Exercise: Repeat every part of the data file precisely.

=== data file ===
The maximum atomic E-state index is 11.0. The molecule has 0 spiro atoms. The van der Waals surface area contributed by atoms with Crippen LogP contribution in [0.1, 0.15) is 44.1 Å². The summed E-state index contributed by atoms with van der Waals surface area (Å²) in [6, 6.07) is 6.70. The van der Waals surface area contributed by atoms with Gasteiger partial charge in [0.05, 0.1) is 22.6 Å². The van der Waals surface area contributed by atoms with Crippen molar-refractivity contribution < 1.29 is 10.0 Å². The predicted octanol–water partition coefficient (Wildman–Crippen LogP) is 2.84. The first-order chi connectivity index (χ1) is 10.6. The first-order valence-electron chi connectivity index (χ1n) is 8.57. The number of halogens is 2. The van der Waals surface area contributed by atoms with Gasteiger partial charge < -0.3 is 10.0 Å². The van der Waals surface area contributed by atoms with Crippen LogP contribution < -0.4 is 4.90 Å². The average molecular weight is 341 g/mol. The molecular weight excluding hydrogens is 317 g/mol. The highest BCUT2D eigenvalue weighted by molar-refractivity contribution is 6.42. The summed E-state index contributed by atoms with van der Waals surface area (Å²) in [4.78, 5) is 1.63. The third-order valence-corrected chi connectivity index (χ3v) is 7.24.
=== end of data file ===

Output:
The maximum atomic E-state index is 11.0. The molecule has 0 spiro atoms. The van der Waals surface area contributed by atoms with Crippen LogP contribution in [0.1, 0.15) is 44.1 Å². The summed E-state index contributed by atoms with van der Waals surface area (Å²) in [6, 6.07) is 6.70. The van der Waals surface area contributed by atoms with Gasteiger partial charge in [0.05, 0.1) is 22.6 Å². The van der Waals surface area contributed by atoms with Crippen molar-refractivity contribution < 1.29 is 10.0 Å². The predicted octanol–water partition coefficient (Wildman–Crippen LogP) is 2.84. The first-order chi connectivity index (χ1) is 10.6. The first-order valence-electron chi connectivity index (χ1n) is 8.57. The number of halogens is 2. The van der Waals surface area contributed by atoms with Gasteiger partial charge < -0.3 is 10.0 Å². The van der Waals surface area contributed by atoms with Crippen LogP contribution < -0.4 is 4.90 Å². The average molecular weight is 341 g/mol. The molecular weight excluding hydrogens is 317 g/mol. The highest BCUT2D eigenvalue weighted by molar-refractivity contribution is 6.42. The summed E-state index contributed by atoms with van der Waals surface area (Å²) in [4.78, 5) is 1.63. The third-order valence-corrected chi connectivity index (χ3v) is 7.24.